Meanwhile, I’d fallen in love with handmade. I took the handmade pledge in 2007, and worked to purchase everything for Christmas that year from Etsy or local craft shows. The (cheap, mass-produced) prints I’d bought outside the student union in college were gradually replaced with photos, prints and artwork I’d bought from a person in Baltimore, Asheville, N.C., or Kansas City, Kan., to name just a few.
Today, I make a point to wear at least two handmade things everyday, and eagerly share the maker and whatever little story I know about them with anyone who gives me a compliment on the item. If I’m buying lunch out, I seek out a food truck or small business where I’m likely to be giving or picking up my order from the owner. And I’m trying to shop at the farmer’s market every week where someone who had a hand in physically creating what I’m buying is behind the table. Those all count as handmade to me.
While letting go of my first online shop and falling in love with handmade, I was also falling in love with glassblowing. Three years later, I’m back to where I last ended and trying to take a different path—one that doesn’t leave me resentful and unenthused about the very things I love about making and selling handmade.
Can I make eight clear drinking glasses 5” high that are each the same size? What kind of deal can I offer to someone who wants to buy 50 of one piece? Can I make another of something that’s already sold? Can I have a new piece ready to ship on Saturday? These are all questions a potential buyer has a right to ask. As a maker and a business owner, how I answer is my right too—and really gets at the meaning of handmade for me.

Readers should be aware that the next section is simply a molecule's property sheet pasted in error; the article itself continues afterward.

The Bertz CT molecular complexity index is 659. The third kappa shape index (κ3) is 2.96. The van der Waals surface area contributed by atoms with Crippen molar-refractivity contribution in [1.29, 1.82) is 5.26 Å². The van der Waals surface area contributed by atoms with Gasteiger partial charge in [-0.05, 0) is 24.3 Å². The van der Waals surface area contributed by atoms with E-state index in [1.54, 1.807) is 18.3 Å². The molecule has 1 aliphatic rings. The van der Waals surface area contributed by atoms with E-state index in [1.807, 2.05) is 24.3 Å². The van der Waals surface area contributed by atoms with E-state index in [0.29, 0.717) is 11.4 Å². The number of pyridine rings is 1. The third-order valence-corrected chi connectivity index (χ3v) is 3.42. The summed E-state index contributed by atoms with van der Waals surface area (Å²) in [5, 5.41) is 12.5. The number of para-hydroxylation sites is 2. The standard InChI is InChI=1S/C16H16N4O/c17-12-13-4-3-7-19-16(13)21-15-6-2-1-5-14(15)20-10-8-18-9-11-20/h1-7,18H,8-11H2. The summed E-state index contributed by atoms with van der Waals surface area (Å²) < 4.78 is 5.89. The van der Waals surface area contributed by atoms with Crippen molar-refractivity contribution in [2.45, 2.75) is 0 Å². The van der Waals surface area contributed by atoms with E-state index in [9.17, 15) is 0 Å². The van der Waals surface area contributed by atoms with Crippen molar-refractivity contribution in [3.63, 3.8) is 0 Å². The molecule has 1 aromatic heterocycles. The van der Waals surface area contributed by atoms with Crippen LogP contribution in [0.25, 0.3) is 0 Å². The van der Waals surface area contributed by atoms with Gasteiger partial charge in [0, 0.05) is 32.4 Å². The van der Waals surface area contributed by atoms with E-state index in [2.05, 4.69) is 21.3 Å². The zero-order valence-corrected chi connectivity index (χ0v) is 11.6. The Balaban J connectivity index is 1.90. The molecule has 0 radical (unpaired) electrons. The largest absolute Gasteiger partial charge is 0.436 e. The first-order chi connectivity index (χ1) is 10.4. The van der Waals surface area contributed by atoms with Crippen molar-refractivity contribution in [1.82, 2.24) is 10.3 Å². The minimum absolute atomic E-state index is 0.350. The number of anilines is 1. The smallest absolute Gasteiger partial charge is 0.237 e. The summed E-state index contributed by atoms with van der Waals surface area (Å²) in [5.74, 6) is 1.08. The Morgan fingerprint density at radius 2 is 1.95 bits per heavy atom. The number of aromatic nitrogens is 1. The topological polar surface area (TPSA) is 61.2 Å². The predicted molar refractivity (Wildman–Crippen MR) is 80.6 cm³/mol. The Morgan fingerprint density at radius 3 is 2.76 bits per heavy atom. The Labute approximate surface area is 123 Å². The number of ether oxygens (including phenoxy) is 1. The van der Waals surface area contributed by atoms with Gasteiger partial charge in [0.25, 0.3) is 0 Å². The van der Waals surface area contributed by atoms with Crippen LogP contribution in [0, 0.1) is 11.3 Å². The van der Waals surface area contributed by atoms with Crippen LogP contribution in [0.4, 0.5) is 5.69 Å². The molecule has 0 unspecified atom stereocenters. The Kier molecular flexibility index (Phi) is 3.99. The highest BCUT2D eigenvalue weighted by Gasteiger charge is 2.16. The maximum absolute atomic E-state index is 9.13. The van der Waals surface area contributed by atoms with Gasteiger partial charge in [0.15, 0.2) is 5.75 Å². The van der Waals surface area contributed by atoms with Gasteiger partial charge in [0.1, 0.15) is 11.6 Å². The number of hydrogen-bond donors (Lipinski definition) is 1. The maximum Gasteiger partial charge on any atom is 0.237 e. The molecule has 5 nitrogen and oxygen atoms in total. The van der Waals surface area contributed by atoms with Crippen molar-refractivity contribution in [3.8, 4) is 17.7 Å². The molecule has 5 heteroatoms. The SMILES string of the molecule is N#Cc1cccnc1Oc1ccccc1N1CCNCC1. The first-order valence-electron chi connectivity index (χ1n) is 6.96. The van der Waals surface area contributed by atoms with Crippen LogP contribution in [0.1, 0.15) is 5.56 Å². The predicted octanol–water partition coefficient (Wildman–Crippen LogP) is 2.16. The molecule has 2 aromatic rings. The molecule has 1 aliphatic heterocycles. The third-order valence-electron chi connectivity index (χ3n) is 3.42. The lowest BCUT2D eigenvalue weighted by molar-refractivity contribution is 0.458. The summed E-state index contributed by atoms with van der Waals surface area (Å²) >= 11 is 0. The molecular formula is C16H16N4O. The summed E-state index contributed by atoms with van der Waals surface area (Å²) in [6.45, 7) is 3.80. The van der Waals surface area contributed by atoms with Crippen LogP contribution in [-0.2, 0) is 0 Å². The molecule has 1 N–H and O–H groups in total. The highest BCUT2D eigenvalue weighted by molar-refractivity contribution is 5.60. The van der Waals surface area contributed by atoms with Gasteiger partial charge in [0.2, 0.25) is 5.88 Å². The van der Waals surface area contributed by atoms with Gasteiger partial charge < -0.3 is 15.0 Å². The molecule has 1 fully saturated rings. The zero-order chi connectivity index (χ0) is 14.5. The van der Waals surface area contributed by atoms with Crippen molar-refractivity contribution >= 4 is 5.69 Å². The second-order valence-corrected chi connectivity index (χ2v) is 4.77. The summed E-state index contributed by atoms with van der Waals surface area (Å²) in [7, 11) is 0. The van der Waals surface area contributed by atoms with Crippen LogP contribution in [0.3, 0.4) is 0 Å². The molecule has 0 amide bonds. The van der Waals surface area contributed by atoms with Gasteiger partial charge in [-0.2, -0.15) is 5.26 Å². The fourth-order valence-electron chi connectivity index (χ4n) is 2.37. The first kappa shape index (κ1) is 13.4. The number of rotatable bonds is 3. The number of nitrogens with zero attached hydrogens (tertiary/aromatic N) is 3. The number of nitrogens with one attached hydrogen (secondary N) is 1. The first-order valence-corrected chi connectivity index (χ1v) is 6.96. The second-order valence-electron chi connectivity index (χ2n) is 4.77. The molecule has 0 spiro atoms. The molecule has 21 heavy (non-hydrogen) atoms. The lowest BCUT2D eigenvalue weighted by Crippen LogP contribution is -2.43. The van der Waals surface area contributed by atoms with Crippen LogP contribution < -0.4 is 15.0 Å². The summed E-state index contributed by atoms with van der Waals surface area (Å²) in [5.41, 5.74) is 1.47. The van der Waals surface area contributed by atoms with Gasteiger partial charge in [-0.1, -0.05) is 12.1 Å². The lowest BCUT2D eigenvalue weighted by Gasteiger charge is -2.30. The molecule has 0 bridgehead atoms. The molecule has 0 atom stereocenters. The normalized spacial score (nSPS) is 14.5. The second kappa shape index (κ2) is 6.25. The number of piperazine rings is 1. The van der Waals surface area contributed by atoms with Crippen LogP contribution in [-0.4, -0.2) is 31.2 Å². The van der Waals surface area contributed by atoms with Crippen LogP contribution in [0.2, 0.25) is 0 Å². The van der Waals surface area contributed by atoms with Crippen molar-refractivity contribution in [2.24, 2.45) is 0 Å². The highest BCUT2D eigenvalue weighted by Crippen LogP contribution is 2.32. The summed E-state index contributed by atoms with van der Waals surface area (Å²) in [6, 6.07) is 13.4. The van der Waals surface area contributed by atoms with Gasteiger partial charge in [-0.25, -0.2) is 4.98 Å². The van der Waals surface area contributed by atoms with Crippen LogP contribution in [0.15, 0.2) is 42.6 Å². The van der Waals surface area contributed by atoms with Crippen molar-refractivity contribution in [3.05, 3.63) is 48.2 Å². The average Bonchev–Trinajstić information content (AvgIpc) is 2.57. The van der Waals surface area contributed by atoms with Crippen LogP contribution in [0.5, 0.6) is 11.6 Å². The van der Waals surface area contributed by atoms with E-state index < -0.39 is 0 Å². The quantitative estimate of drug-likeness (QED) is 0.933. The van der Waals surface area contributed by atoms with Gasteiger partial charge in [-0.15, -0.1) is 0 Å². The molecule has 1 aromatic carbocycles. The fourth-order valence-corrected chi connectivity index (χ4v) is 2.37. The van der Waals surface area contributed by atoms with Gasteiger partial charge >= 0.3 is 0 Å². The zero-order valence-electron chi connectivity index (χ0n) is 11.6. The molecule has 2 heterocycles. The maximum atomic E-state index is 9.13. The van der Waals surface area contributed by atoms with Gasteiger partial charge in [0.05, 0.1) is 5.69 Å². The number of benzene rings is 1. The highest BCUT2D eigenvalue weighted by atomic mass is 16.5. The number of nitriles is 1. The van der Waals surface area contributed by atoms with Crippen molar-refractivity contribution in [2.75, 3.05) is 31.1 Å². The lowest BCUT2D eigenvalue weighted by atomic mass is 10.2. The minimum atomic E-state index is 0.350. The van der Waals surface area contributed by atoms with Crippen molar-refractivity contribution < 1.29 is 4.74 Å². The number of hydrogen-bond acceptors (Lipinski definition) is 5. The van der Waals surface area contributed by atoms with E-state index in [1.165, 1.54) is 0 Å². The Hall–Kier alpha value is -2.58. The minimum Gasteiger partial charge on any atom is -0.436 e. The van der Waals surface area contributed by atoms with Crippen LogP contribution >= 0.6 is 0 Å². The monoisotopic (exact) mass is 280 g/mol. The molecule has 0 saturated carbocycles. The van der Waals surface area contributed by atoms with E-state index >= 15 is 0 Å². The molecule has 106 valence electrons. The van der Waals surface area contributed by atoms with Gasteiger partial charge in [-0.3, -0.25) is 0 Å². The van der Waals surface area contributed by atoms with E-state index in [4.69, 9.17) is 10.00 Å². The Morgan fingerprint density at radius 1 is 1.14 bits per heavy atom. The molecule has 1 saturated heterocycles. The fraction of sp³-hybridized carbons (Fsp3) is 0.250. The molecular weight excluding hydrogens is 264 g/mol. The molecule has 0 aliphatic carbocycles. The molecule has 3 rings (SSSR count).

Etsy’s new policies take effect January 1. On the surface, they have the potential to help me address some of the challenges I faced with my first online shop and am encountering again today with Wunder Around. Under these new policies, I’ll be able to sell on Etsy something I designed, but someone else physically makes—whether it’s a friend at the glass blowing studio or a factory with 1,000 workers overseas. And, whether someone else makes it for me, or serves as a type of warehouse for goods I’ve made, they can now ship it directly to you. I’ll need to be transparent and let you, the potential buyer know that I’m doing things this way, but these will soon be options on Etsy and still count as “handmade.”
While I appreciate that Etsy has recognized that huge challenges come with the growth of one person making, and successfully building a business selling, something made by hand, changes like these strip away the essence of handmade for me. And ultimately dilute the beauty of what it means to be handmade.
With 30 million users from 200 countries, Etsy’s new definition of handmade will have ripple effects across the maker community. Might we see continued renewal and growth in local manufacturing? Will new collaborations form between solo designers and producers for the final goods? Will new opportunities exist for those who make by hand to make a living doing so? Will the marketplace introduce more people (and potential buyers) to all the good things about handmade? The potential is all there.
I’m hoping for the best, but know as a buyer in an increasingly crowded online marketplace, I’ll also need to spend more time finding—and probably more money buying—something that meets my own definition of handmade. It’s usually worth it though.
The challenge I’m issuing to myself—and other makers—is to be open with potential buyers about what it really takes to make something by hand. When I say no to making a matching set of eight clear drinking glasses, charge more for making 50 of anything, can’t duplicate something that’s already sold or need three weeks to make something new, I’ll also tell them why. Sharing both the process and the cost—in time and materials—to make and sell something created by hand is part of my job as a maker. I will lose potential sales. I’ll need to work harder for the ones I get. And I’ll need to cultivate my own community of people who define handmade the way I do. I don’t know that I’ll be able to make a life doing so, but I’m going to try.
Etsy is also a place for buying craft supplies and vintage goods, but for the purposes of this post, I’m focusing on handmade.